A British Palestinian studying at university in Sudan is alleged to have radicalised 16 fellow UK students and encouraged them to join the group calling itself Islamic State (IS).
The University of Medical Science and Technology (UMST) in Khartoum, Sudan, has said that Mohammed Fakhri Al-Khabass, 25, "played a major role" in persuading two groups of Britons from the university to head to Syria earlier this year.
Nine British-Sudanese students and recent graduates disappeared from Khartoum in March, flying to Turkey before crossing over to Syria. Seven more followed in June. Two were afterwards detained in Turkey and returned to Khartoum.
They are the single largest UK group known to have joined IS militants.
The 25-year-old medic is the son of a NHS doctor and grew up in Middlesbrough alongside his two older brothers.
Mohammed started his medical studies at UMST in 2008 and graduated in 2013.
In 2011, he became the president of the university’s Islamic Cultural Association (ICA) and is reported to have radicalised the group.
Speaking to the BBC, a number of Mohammed’s ex-colleagues at the university commented that he had used his position as president in the ICA to disseminate an extreme version of Islam.
Many of the ICA’s meetings were uncontroversial, according to reports, but there are allegations that it held private meetings off campus during which footage was shown of the victims of the Syrian regime’s civilian bombings.
BBC reports allege that Mohammed discouraged fellow students from returning home to Britain to continue their careers as doctors. Instead, the students were persuaded to join the Islamic state group as medics.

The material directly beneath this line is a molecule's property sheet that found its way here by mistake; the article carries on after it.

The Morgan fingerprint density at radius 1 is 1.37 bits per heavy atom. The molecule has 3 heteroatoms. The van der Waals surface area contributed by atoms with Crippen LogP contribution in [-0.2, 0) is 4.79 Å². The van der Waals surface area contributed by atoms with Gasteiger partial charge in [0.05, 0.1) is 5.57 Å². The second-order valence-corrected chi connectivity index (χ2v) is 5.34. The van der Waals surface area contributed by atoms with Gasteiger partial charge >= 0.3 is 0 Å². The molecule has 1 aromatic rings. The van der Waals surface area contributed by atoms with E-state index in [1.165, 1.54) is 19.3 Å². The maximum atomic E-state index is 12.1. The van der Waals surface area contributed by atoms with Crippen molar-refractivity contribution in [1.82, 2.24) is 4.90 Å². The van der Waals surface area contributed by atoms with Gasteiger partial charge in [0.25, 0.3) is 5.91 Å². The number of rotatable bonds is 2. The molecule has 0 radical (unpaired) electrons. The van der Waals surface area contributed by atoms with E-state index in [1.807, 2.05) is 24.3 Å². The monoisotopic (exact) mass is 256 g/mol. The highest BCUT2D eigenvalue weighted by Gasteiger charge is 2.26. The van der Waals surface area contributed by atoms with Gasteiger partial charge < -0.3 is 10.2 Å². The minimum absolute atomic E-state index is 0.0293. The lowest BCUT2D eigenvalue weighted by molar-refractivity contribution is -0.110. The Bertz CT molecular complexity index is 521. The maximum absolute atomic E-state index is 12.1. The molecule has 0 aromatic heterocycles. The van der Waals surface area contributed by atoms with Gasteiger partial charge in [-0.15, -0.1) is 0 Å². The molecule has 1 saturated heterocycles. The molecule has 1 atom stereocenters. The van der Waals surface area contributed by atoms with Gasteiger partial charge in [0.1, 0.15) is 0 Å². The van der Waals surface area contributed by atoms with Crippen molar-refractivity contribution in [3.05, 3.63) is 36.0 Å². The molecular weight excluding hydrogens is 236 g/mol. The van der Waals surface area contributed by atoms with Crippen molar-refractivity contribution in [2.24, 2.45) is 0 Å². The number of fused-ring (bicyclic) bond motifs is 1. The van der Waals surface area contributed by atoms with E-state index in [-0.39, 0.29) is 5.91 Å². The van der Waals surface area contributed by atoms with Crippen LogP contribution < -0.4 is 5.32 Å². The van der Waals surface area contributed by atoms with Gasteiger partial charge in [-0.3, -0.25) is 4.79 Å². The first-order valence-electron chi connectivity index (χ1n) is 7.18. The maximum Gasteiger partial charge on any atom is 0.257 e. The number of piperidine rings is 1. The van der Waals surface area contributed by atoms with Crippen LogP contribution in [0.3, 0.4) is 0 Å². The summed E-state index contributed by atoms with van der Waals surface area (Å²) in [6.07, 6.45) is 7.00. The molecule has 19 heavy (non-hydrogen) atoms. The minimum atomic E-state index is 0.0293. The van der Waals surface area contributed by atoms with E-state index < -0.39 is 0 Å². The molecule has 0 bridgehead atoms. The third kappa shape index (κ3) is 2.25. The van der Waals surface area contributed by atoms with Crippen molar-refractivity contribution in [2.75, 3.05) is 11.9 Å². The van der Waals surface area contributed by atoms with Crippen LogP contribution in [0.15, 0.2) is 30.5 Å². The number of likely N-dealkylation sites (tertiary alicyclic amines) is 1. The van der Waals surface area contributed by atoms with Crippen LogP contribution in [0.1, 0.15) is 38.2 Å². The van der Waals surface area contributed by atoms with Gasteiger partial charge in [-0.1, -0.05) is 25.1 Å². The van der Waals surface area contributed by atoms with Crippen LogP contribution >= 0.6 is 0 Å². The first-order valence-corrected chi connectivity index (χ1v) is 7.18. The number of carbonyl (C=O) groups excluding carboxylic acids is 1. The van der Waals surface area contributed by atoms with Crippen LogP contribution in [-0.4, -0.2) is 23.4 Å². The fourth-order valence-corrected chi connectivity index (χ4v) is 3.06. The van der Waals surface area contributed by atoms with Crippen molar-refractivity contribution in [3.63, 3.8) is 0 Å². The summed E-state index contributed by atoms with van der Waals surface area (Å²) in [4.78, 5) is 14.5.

(Mohammed Fakhri 's current whereabouts remain unclear. Reports have suggested he is in Syria while one of his brothers has suggested he is still in Sudan.)
UMST dean Dr Ahmed Babiker Mohamed Zein told the BBC: “Mohammed Fakhri is in Syria and played a major role in recruiting the students who left to Turkey.”
One senior student suggested Mohammed had duped the pupils.
He said: "He used to tell them that you will be serving as doctors on the Turkey-Syrian border and under the name of Islamic State. That's what the students who came back said.
"Until they went and were brought back, they didn't know they were going to any political side in the Syrian war. He used their good intentions."
Ahmed Sami Kheder was one of the British students targeted by Mohammed. Ahmed was a former student of Wallington County Grammar School in south London and the son of a doctor.
From being a “decent, smart, cool and outgoing person”, a source told the BBC that he “withdrew socially” within the last year.
Ahmed appeared in an IS propaganda video released in May of this year and instead of posing with guns, as is tradition for the group’s propaganda, the UMST graduate was videoed sitting behind an office desk with a stethoscope around his neck.
In the video Ahmed says: He said: "There is a really good medical service being provided here, lots of hospitals… paediatric hospitals, with specialised doctors."
"Dear brothers and sisters, we as Muslims and as doctors have a great responsibility.
"All you are doing is sitting in the West in the comfort of your homes. Use your skills and come here."
His former friend was shocked, saying: "He looked like he was brainwashed or was talking through someone else."
Most of the British students at UMST are the children of British-Sudanese parents. After graduating, these students are then expected to return to work as doctors in Britain. Those families with children who have been recruited by Mohammed have remained reluctant to comment on the matter.Suggest a correction